- Ways to Save
Charging an EV
How much does it cost to charge an Plug-In Electric Vehicle (EV)?
The cost of charging an electric vehicle will depend on the size of the battery in the vehicle. Electric vehicle manufacturers offer cars that have different size batteries. Here are some examples of EVs along with their battery sizes and the cost to fully charge the battery at your home:
|Year||Make||Model||Battery (kWh)||Charging Cost*||All-Electric Range|
|2016||Tesla||Model S P85D||85||$10.80||253|
*the cost of $0.12/kWh is based on JEA’s residential electric rate plus fees and taxes
The cost of charging an electric vehicle is much less than many people would guess. When daily driving habits are considered, most people will not return home low on battery and will not even require a full charge. If you’re workplace offers charging then the need to charge at home is even less.
How do I charge a EV?
Charging a Plug-in Electric Vehicle is just like charging your smartphone: plug one end of a cable into your car – the other into an electric source. Once you’ve determined how frequently you’ll need to recharge, you can figure out where you will charge your vehicle. For many EV owners the best choice is overnight at their home. Others may have an employer who’s installed -- or is thinking about installing -- a charging station. If you drive a EV or are considering purchasing a EV, talk with your company about installing a charging station(s), especially if any of your co-workers drive a EV or are considering purchasing a EV.
If charging at home, simply plug into a standard 110v outlet or purchase charging equipment that will provide a faster charge of your EVs battery. If your schedule means you drive additional miles in the evenings (maybe to soccer practice or the grocery store) then faster charging equipment may be the best choice for you.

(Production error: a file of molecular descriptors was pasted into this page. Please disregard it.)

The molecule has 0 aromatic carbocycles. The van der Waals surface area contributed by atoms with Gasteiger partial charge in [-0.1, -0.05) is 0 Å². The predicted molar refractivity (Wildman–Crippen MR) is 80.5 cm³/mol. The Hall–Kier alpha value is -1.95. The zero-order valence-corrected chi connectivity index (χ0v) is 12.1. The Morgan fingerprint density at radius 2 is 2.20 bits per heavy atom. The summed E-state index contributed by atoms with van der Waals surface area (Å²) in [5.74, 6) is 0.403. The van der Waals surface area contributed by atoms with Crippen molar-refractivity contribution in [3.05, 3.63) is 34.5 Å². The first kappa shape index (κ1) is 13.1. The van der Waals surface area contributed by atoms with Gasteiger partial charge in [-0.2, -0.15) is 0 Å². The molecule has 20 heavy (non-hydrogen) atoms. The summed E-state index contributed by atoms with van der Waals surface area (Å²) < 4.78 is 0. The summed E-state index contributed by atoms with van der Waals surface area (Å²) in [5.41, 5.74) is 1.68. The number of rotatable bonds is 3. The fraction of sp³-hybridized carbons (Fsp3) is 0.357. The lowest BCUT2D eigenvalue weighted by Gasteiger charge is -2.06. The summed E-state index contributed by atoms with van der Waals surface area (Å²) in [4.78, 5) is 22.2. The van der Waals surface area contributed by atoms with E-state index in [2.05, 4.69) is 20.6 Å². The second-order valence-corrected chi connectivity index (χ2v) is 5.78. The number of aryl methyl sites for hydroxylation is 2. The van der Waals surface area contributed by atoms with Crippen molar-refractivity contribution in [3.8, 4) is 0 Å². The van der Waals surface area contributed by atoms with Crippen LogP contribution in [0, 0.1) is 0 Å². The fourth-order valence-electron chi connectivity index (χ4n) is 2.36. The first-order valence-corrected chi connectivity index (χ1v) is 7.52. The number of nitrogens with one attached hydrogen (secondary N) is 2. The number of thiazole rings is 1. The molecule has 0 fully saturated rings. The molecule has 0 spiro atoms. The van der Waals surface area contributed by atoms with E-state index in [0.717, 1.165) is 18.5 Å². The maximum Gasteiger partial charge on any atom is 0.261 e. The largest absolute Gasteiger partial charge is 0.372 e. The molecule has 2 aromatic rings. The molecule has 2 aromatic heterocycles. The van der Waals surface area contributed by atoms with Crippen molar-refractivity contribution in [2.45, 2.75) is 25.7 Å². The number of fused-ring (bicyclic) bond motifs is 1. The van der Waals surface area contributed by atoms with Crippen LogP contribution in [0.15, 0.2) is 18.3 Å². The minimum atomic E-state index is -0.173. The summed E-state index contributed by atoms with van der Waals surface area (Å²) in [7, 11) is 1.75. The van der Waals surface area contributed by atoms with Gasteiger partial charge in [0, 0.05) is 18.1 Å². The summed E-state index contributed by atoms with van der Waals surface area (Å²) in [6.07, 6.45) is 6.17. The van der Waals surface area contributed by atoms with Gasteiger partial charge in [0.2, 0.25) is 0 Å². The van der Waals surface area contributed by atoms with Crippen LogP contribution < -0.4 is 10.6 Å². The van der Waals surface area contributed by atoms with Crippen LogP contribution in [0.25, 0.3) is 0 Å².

Where do I plug in my EV?
You can plug your vehicle into a:
- Standard outlet (110 volt) found in any home or business
- Dedicated charging equipment (either 110v or 240v) installed in your home
- Public charging stations located around town
Plug-in electric vehicles come with a cable that fits into a standard 110 volt electric outlet in any home. This is referred to as Level 1 charging. Charging equipment that operates off of a 240 volt connection, such as your electric clothes dryer, is referred to as a Level 2 charging. DC Fast Charging, also known as Level 3, is available on EVs equipped with fast charging ports.
What is the difference between Level 1, 2, and 3 charging?
- Level 1 EV Charging (110 volts): Charging your plug-in electric vehicle with a Level 1 charging cable is easy and can be done just about anywhere. This is the slowest method of charging and can take between eight and twelve hours depending on the size of the battery in the vehicle. The electricity used to charge the vehicle is part of the total household electricity bill.
- Level 2 EV Charging (240 volts): Connecting your plug-in electric vehicle to a Level 2 charging station/equipment will usually cut the total charging time in half when compared to Level 1 charging. However, within the home, the Level 2 charging equipment is an additional expense after the cost of the vehicle and could require a new electric circuit to feed the charging equipment from your electrical panel. A licensed electrician and building permit is required to complete the installation of a Level 2, home charging station and is similar to installation of any 240 volt receptacle such as an electric clothes dryer outlet. Public charging stations come in a variety of configurations with most offering both a Level 1 and Level 2 connection to a standardized receptacle on the electric vehicle. Note that these public stations will have a card reader to allow the vehicle owner to swipe a credit card and charge the EV. The electricity used to charge the vehicle is part of the total household electricity bill.
- Level 3 EV Charging: A Level 3 charging station cannot be installed in most residential homes. These are found in public locations. Level 3 charging stations are the fastest way to charge your electric vehicle. Charging times typically take under an hour at these stations. They are commonly referred to as “fast chargers”, “superchargers”, or “DC fast chargers”. Level 3 stations are often pay-per-use similar to a parking meter. The electricity used to charge the vehicle is paid for when plugging the vehicle in through a charging network card or a credit/debit card.